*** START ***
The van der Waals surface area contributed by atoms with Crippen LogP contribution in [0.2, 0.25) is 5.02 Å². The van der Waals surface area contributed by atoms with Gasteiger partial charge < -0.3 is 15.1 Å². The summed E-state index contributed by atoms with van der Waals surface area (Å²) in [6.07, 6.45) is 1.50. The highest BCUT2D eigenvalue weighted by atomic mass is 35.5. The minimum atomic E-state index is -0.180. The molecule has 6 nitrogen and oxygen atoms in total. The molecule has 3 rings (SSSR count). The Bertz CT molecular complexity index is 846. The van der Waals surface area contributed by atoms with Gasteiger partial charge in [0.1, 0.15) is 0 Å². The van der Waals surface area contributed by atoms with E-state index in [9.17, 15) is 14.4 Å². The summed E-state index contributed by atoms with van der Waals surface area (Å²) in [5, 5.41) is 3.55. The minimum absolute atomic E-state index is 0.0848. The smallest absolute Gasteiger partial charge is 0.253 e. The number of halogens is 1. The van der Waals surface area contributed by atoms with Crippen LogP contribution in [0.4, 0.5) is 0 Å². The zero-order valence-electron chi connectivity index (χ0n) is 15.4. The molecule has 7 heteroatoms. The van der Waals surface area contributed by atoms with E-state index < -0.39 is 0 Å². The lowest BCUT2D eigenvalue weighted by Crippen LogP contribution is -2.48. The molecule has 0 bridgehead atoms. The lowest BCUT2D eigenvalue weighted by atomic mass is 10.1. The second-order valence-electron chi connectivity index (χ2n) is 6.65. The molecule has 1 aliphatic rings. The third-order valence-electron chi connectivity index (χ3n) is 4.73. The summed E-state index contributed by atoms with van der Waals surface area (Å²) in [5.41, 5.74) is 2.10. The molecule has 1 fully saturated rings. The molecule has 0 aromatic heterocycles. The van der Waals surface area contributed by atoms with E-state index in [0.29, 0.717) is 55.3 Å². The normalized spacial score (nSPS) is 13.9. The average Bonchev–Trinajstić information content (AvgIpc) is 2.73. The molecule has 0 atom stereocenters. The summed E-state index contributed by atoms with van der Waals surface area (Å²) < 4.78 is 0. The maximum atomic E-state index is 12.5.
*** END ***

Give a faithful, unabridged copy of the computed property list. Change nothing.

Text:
The van der Waals surface area contributed by atoms with Crippen LogP contribution in [0.2, 0.25) is 5.02 Å². The van der Waals surface area contributed by atoms with Gasteiger partial charge < -0.3 is 15.1 Å². The summed E-state index contributed by atoms with van der Waals surface area (Å²) in [6.07, 6.45) is 1.50. The highest BCUT2D eigenvalue weighted by atomic mass is 35.5. The minimum atomic E-state index is -0.180. The molecule has 6 nitrogen and oxygen atoms in total. The molecule has 3 rings (SSSR count). The Bertz CT molecular complexity index is 846. The van der Waals surface area contributed by atoms with Gasteiger partial charge in [0.1, 0.15) is 0 Å². The van der Waals surface area contributed by atoms with E-state index in [9.17, 15) is 14.4 Å². The summed E-state index contributed by atoms with van der Waals surface area (Å²) in [5, 5.41) is 3.55. The minimum absolute atomic E-state index is 0.0848. The smallest absolute Gasteiger partial charge is 0.253 e. The number of halogens is 1. The van der Waals surface area contributed by atoms with Crippen LogP contribution in [0.4, 0.5) is 0 Å². The zero-order valence-electron chi connectivity index (χ0n) is 15.4. The molecule has 7 heteroatoms. The van der Waals surface area contributed by atoms with E-state index < -0.39 is 0 Å². The lowest BCUT2D eigenvalue weighted by Crippen LogP contribution is -2.48. The molecule has 0 bridgehead atoms. The lowest BCUT2D eigenvalue weighted by atomic mass is 10.1. The second-order valence-electron chi connectivity index (χ2n) is 6.65. The molecule has 1 aliphatic rings. The third-order valence-electron chi connectivity index (χ3n) is 4.73. The summed E-state index contributed by atoms with van der Waals surface area (Å²) in [5.41, 5.74) is 2.10. The molecule has 1 fully saturated rings. The molecule has 0 aromatic heterocycles. The van der Waals surface area contributed by atoms with E-state index in [0.29, 0.717) is 55.3 Å². The normalized spacial score (nSPS) is 13.9. The average Bonchev–Trinajstić information content (AvgIpc) is 2.73. The molecule has 0 atom stereocenters. The summed E-state index contributed by atoms with van der Waals surface area (Å²) < 4.78 is 0. The maximum atomic E-state index is 12.5.